This page is part of the web mail archives of SRFI 68 from before July 7th, 2015. The new archives for SRFI 68 contain all messages, not just those from before July 7th, 2015.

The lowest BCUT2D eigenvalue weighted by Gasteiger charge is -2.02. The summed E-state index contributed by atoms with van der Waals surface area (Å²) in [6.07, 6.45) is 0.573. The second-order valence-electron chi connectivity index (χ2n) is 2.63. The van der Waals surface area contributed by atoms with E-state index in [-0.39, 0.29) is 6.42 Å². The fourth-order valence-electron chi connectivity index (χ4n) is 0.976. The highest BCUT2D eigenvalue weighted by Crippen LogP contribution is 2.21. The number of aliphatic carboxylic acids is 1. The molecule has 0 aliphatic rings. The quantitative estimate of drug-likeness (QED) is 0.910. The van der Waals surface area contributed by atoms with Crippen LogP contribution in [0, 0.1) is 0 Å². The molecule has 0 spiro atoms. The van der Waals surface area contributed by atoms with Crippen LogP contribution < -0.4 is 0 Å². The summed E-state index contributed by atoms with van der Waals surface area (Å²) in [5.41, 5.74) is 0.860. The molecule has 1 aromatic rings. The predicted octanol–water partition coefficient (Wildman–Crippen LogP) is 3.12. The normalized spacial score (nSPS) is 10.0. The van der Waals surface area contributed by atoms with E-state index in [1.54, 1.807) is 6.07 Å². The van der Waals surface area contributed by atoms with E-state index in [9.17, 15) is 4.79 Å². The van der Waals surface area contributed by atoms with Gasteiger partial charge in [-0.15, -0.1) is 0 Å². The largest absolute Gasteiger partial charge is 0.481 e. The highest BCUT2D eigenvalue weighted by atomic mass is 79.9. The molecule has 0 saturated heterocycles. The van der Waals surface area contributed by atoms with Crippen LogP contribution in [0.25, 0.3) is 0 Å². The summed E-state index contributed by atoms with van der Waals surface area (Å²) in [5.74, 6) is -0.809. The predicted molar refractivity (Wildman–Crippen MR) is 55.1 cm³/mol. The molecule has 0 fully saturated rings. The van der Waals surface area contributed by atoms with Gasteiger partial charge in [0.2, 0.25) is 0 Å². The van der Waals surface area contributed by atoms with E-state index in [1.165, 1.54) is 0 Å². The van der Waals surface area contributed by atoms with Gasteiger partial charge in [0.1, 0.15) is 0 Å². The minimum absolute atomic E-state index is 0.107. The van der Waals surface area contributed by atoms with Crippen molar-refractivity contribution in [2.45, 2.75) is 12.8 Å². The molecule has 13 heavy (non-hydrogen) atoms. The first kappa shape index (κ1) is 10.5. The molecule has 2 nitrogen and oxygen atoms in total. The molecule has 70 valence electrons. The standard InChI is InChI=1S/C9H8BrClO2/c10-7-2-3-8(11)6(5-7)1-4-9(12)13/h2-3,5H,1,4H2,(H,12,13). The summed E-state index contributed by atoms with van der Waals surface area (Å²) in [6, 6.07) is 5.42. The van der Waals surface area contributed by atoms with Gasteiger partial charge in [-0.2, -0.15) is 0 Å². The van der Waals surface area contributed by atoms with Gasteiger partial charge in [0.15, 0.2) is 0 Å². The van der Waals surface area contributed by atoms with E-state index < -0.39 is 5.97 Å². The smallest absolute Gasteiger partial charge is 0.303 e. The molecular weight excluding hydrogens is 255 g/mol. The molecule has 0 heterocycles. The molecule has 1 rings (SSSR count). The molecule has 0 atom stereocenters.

Alex Shinn <alexshinn@xxxxxxxxx> writes: > On 8/25/05, Michael Sperber <sperber@xxxxxxxxxxxxxxxxxxxxxxxxxxx> wrote: >> >> I don't understand why it would be a lot of work---that's what the >> reference implementation is for. Just drop it in. You mainly have to >> adapt the primitive I/O layer, which is usually pretty simple. (You >> could even build it easily on a pre-existing ports layer.) > > You also have to rewrite your existing ports layer to distinguish > between the original native ports and the new stream-based ports. That doesn't seem to be a lot of work. > There's also still a lot missing from SRFI-68 since it doesn't provide > more than some trivial transcoders, and in cases like C's wchar > implementation there is no direct way to transcode wstrings - you > have to use an external library like iconv. Sure---but you were asking about the effort it takes to add SRFI 68 to an existing ports system. Presumably, you would already have the transcoding machinery you need. If more people would contribute portable code for more transcoders, so much the better. >> The bottom two layers are there because they're useful. If all layers >> are required, portable code could use whatever layer it wants to. I >> don't see why the lower layers (especially the primitive layer) would >> necessarily be extremely slow---maybe you can elaborate why you think >> this is the case? > > If you aren't using a systems-level language (or don't want to go through > the effort), then you have to base the lower-levels on an existing upper > level, which implies all text gets buffered twice. Well, sure, if you don't want to go to the effort, almost anything can be slow. Sorry, but this kind of argument doesn't cut it with me. Moreover, if you really want high performance, no ports layer of the kind described in the SRFI will do the job at all---only the primitive I/O can. > I also have concerns about the stream-layer in general. I really like > the idea of being able to treat a port like a list (although given the > choice I'd rather work with car and cdr than car+cdr). However, it > requires either large amounts of buffering That depends on what you mean by "large amounts." You do get lots of transient allocation, which advanced GC's deal with very well. > If the record is the last element of a 10GB file we would need > 10GB of memory to do this. A smart compiler and gc could > determine the older streams aren't re-used and reclaim them > in this case, but what if they were re-used? Or what if they > aren't but the compiler can't prove it? Then you're out of luck, as with any continual allocation. Thank goodness we have proper tail recursion. > Likewise we need SET-PORT-POSITION!. That's true. I never considered it because it isn't in the SML Basis. I'll see what I can do for the next revision. > Another issue is that buffering doesn't account for mutations > performed between reads, so libraries like C provide explicit > buffering controls, including non-buffering. Can you show me how the C library does it? I can't find it offhand. -- Cheers =8-} Mike Friede, Völkerverständigung und überhaupt blabla